When I grow up, I want to be a firefighter. I want to ride on the big red truck. I want to fly through the town, lights flashing, horn blaring, saving the day at every turn. I want to be the hometown hero. I’m gonna wave at all the pretty girls and shake all the hottest hands. Everyone is gonna know my name when I’m on that truck. Daydreaming of the day when I grow up.
Growing up happens quick, like the flashover I’m trained to fear in my new job. I’m on the big red truck. The lights flash and the horn echoes through the city square. I still wave at all the pretty girls and shake every extended hand. But I’m learning every day that the relationships this job builds are the important ones. The elderly couple two blocks away that call 911 at least 3 times a week begin to ask me how my weekend was. I know where to find the key to their house when one is bed ridden and the other falls down and can’t get to the door. The special needs camp every year is now something I mark on my calendar. “Another 2:00am med call to apartment L5” I grumble as I climb on the rig, but I uphold my oath and treat their emergency with as much compassion as I can muster. I guess it’s all a part of growing up.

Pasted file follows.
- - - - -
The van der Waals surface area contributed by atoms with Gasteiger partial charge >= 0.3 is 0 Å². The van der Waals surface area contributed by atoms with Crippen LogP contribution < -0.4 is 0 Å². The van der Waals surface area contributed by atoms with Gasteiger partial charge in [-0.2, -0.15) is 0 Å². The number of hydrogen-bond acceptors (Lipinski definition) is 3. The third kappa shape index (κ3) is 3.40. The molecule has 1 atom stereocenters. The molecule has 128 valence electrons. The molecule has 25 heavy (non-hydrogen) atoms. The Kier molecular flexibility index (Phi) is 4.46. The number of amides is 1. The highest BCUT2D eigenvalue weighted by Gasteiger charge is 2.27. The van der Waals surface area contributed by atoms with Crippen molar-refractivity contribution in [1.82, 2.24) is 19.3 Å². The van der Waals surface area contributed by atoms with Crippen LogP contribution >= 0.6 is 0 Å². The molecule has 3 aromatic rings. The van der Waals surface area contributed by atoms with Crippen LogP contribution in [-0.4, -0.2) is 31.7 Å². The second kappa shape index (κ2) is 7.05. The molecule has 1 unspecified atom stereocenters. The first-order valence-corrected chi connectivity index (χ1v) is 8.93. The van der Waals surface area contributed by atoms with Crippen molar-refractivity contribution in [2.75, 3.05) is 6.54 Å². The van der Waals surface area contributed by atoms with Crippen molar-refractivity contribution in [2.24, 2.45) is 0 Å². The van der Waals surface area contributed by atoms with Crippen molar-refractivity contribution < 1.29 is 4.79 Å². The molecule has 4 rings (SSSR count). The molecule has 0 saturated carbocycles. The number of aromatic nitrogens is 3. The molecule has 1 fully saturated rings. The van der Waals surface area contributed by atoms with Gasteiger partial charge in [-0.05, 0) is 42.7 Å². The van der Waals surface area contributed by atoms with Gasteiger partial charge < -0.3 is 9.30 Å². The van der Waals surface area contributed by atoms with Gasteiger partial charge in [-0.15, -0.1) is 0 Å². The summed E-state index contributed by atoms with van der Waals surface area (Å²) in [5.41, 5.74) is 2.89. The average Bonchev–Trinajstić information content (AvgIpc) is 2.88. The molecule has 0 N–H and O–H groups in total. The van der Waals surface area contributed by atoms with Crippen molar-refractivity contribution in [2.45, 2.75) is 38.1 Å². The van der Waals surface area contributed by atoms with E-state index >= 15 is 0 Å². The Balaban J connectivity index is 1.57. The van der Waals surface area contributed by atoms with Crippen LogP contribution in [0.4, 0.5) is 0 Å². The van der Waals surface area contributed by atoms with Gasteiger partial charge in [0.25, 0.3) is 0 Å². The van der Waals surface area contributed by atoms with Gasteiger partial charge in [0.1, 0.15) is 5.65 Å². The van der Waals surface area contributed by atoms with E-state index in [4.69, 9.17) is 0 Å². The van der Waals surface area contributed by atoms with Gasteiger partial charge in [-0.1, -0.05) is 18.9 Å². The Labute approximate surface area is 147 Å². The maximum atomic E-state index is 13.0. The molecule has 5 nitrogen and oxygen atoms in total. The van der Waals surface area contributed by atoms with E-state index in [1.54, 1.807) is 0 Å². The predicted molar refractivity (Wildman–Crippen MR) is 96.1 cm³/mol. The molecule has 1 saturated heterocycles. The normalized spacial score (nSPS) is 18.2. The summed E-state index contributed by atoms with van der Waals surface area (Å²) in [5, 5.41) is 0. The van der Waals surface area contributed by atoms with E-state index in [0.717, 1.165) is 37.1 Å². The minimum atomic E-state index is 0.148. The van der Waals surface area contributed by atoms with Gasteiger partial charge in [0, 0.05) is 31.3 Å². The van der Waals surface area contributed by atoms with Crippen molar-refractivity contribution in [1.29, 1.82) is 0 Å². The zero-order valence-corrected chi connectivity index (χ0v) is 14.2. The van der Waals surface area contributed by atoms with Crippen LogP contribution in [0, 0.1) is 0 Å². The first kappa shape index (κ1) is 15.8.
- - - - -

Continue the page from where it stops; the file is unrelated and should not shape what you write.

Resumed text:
In not so many years, transfers and terminations have rocketed me up the seniority list and made me a “grown up” compared to the 18 year old babyface we just hired to replace the 30 year Lieutenant that retired. The crew I was once “just a member of”, I now consider “mine”. I input my opinions and help influence the things we do as a team. Those same sirens still blare and that same horn still blasts the mortar from between the bricks of our square. The “pretty girls” I wave at are my wife and niece as I tell them bye from another dinner cut short by emergency tones and climb onto the big red truck. “I can’t believe Mr. J from apartment L5 passed away” I say when I read his obituary in the local newspaper a few weeks after we life-flighted him to Atlanta for a still unknown cause medical emergency. Another unexpectant “relationship” cut short by unexpected death. Tonight, as we all crawl back into bed with aching joints and tired feet after spending 5 hours at an apartment fire while the rest of the city sleeps, I’ll wonder how I got so old so quick. I’ll daydream of when I was young and careless. But I’ll thank God for keeping us safe and drift off to sleep until the next call. All grown up.